We have tested some very advanced materials throughout the past year from industrial grade nylons to flexible elastomers. These functional FDM materials have allowed SD3D production services to be used as a solution to demanding end-user applications. We are excited to see what 2016 will bring as material suppliers seem to be accelerating their rate of R&D. The following twelve materials are our favorite new materials of 2015.
Strength: ~5000 PSI, Elongation: ~8%, Tg: 110C
Blueprint is a specialty co-polymer developed by taulman 3D. It has superior mechanical properties for parts that need to be used in high heat applications. It has a Tg of 110C which is approximately 20 degrees higher than typical ABS filaments manufactured for FDM printing. This makes it ideal for structural parts and those interfacing with any heated components on our printers.
These parts printed flawlessly at speeds of up to 120mm/s at 0.2mm layer heights on a standard 0.6mm E3D hotend. We found the optimal extrusion temperature at those speeds to be 285C with parts stuck to our heated PEI bed perfectly at 110C. The tendency to warp was on par or slightly better than ABS. Maintaining a gradient free build chamber with ambient temps of 55C+ alleviated warping stresses throughout the build.
While there is a nylon component in this co-polymer, it’s dye uptake is poor and requires conventional priming and painting if you want colored parts. Aesthetic considerations aside, this material is our go-to choice for industrial grade parts. We would feel very comfortable using these parts in demanding automotive and aviation applications.
Strength: 5046 PSI, Elongation: 497.6%, Tg: 74C
PCTPE is another amazing material by taulman 3D which provides the flexibility of an elastomer with the durability of nylon. PCTPE stands for “Plasticized Copolyamide TPE” or a chemical co-polymer of highly flexible nylon and TPE (thermoplastic elastomer). The interlayer adhesion of PCTPE is excellent which is what makes this elastomer the most durable of any we have tested to date. PCTPE is printed best at a modest print speed of 60mm/s at 0.2mm layer heights using the 0.6mm E3D nozzle. Our preferred extrusion temperature at those speeds is 240C.
PCTPE is a tricky material to keep stuck to the build plate. The best approach is to apply a thin layer of PVA to a clean sheet of glass heated to 45C. We used an 8:1 ratio of elmers glue to water and thoroughly mixed the solution before spreading it evenly onto the build plate. When removing the PVA solution use hot water and soap. Do not apply isopropyl alcohol or acetone to the plate until the PVA has been thoroughly removed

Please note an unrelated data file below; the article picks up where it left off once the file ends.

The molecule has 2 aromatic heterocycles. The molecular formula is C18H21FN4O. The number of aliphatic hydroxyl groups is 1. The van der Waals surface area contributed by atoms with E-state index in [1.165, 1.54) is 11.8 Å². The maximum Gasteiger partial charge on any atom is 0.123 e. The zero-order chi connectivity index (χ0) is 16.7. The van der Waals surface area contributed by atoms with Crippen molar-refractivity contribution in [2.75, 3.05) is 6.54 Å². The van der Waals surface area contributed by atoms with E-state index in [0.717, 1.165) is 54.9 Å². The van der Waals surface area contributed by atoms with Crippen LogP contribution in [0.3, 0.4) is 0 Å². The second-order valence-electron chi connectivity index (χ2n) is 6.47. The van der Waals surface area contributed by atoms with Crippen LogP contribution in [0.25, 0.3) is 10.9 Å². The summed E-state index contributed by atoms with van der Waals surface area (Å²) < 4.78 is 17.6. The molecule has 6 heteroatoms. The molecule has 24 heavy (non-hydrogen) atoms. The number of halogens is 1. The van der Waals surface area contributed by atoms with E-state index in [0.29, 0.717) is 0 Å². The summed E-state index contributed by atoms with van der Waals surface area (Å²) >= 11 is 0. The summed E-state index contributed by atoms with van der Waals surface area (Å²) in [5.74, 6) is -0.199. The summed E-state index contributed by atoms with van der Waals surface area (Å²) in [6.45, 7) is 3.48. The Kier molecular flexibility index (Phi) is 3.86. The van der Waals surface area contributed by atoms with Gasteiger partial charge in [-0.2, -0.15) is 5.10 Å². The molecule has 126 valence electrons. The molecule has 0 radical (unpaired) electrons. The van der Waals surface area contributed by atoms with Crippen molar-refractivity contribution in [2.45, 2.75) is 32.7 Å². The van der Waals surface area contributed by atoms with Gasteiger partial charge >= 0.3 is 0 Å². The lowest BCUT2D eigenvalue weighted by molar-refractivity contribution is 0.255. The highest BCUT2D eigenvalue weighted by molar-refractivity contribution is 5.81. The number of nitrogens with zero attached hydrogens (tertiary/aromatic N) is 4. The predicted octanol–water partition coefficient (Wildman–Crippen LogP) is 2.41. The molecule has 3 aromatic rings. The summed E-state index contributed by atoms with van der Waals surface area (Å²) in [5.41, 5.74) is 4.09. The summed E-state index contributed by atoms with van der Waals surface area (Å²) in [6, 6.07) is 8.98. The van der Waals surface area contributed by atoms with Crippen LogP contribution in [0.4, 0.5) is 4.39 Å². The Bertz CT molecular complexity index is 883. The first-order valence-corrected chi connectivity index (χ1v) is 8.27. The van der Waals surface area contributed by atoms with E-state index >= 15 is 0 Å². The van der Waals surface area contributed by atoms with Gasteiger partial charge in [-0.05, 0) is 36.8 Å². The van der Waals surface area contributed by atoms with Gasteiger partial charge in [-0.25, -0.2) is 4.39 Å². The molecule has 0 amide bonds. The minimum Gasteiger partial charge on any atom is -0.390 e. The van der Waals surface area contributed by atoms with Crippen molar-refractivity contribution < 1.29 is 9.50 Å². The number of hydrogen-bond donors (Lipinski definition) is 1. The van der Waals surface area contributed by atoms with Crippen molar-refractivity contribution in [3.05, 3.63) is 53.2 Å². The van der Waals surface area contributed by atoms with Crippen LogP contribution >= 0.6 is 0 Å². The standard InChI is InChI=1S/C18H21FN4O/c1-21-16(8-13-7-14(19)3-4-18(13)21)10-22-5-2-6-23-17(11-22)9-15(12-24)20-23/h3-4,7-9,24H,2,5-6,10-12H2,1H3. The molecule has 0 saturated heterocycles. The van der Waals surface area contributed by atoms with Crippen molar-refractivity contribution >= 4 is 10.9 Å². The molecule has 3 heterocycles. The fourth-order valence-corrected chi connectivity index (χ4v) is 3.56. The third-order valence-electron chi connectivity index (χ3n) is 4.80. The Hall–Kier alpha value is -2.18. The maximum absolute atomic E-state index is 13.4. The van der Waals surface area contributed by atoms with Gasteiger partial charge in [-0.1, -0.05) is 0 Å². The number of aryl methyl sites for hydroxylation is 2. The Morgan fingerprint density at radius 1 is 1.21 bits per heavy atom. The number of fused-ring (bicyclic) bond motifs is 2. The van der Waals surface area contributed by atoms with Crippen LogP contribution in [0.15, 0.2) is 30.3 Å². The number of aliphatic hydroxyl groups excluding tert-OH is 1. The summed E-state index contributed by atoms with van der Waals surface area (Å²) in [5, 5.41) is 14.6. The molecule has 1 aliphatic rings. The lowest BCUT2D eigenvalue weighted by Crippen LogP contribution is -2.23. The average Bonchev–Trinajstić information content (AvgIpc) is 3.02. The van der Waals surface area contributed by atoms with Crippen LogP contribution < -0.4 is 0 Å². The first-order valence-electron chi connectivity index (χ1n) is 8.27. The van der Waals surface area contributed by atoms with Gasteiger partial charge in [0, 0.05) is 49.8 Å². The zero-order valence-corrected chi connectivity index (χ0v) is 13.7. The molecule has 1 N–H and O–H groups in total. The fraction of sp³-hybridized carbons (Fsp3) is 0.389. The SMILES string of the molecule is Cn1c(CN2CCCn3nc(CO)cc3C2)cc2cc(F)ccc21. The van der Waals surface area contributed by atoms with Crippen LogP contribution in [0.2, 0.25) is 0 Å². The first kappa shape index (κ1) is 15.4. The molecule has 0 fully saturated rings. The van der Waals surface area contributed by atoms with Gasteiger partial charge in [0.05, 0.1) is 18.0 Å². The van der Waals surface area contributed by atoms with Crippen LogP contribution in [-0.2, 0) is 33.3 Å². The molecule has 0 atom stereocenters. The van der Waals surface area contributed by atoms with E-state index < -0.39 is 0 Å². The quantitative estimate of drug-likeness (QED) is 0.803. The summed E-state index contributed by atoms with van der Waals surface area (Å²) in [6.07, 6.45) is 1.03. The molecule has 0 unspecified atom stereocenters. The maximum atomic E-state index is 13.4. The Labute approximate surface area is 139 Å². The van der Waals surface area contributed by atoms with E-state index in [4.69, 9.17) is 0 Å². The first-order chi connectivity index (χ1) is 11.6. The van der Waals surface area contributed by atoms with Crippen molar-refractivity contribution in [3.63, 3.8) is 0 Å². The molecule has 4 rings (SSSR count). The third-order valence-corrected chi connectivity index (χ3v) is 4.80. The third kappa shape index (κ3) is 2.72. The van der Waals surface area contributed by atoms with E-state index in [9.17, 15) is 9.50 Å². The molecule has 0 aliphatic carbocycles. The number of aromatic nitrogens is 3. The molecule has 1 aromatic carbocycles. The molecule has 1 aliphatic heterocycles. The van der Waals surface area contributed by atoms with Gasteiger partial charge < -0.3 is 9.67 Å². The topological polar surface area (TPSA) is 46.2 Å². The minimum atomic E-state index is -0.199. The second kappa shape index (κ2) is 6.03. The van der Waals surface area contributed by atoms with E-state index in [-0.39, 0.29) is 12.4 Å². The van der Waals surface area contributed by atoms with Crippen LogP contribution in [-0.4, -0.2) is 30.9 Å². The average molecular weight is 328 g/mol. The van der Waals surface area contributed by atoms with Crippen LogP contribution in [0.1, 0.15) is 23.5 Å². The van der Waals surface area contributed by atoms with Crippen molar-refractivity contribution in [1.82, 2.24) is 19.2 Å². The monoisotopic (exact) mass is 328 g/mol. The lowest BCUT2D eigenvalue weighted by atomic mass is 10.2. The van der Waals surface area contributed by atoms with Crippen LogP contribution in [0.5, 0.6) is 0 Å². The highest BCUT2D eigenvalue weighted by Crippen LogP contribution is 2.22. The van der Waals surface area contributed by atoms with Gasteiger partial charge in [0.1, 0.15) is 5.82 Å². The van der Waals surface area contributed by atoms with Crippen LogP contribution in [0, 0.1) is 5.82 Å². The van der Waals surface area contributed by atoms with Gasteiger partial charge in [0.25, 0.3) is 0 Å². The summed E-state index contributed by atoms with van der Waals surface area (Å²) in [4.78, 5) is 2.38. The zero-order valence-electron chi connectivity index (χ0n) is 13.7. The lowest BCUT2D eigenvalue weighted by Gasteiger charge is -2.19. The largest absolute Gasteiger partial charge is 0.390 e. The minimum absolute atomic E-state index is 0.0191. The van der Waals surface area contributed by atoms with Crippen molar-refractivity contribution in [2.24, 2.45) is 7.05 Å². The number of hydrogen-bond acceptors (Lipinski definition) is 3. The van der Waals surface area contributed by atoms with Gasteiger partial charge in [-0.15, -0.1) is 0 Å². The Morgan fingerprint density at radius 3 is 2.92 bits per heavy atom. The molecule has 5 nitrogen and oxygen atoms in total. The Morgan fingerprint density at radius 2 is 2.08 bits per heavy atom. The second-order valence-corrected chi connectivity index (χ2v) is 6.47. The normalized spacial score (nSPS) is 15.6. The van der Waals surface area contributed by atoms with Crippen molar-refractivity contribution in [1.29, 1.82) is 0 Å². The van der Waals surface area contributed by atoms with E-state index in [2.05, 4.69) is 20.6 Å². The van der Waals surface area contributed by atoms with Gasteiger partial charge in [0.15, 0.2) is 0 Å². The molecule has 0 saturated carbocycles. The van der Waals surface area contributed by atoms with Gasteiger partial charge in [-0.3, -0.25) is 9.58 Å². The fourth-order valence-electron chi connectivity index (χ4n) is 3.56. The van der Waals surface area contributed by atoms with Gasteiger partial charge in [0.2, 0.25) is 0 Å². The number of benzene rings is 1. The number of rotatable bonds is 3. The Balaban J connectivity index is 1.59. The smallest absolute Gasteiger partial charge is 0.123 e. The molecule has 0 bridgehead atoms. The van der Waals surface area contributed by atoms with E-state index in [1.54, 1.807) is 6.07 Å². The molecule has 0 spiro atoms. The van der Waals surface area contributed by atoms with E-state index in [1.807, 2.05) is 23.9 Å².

Due to the high layer adhesion and flexibility of this filament, we have found brim is very difficult to remove. We recommend a close skirt instead of a brim to limit the amount of cleaning required post-print.
Aside from the slight difficulties to print, this material is our favorite elastomer for any industrial application. This is perfect for high impact parts under significant loads as well as vibration dampening applications. PCTPE comes in clear and can be easily dyed to specific color requirements. We used the RIT brand dyes and followed their packaging instructions without any issues.
Strength: 4516 PSI, Elongation: 7.8%, Tg: 76C
t-glase is taulman 3D’s version of PETT which is meant to be a direct substitute for any material currently being printed in ABS. It has improved layer to layer bonding properties which allow it to achieve a higher tensile strength than typical ABS prints. t-glase has an ultimate tensile strength when printed of 4500PSI and 7.8%+ elongation to break which outperforms ABS. However, it has a lower glass transition temperature of 76C compared to the 90C Tg of typical FDM ABS filaments. This is perfectly suitable for outdoor applications, but may be a concern if placed in operation next to machinery generating significant heat.
Another interesting benefit to taulman’s t-glase is the optical properties of the specialty PETT material. When printed in clear, t-glase is partially transparent, clouded only by the interfaces between layers.
If optical clarity is the goal in your design, we recommend printing at layer heights measuring approximately 80-90% of your nozzle diameter, slicing at a larger nozzle size, running your printer slow, and applying XTC-3D solution to the part after it finishes printing.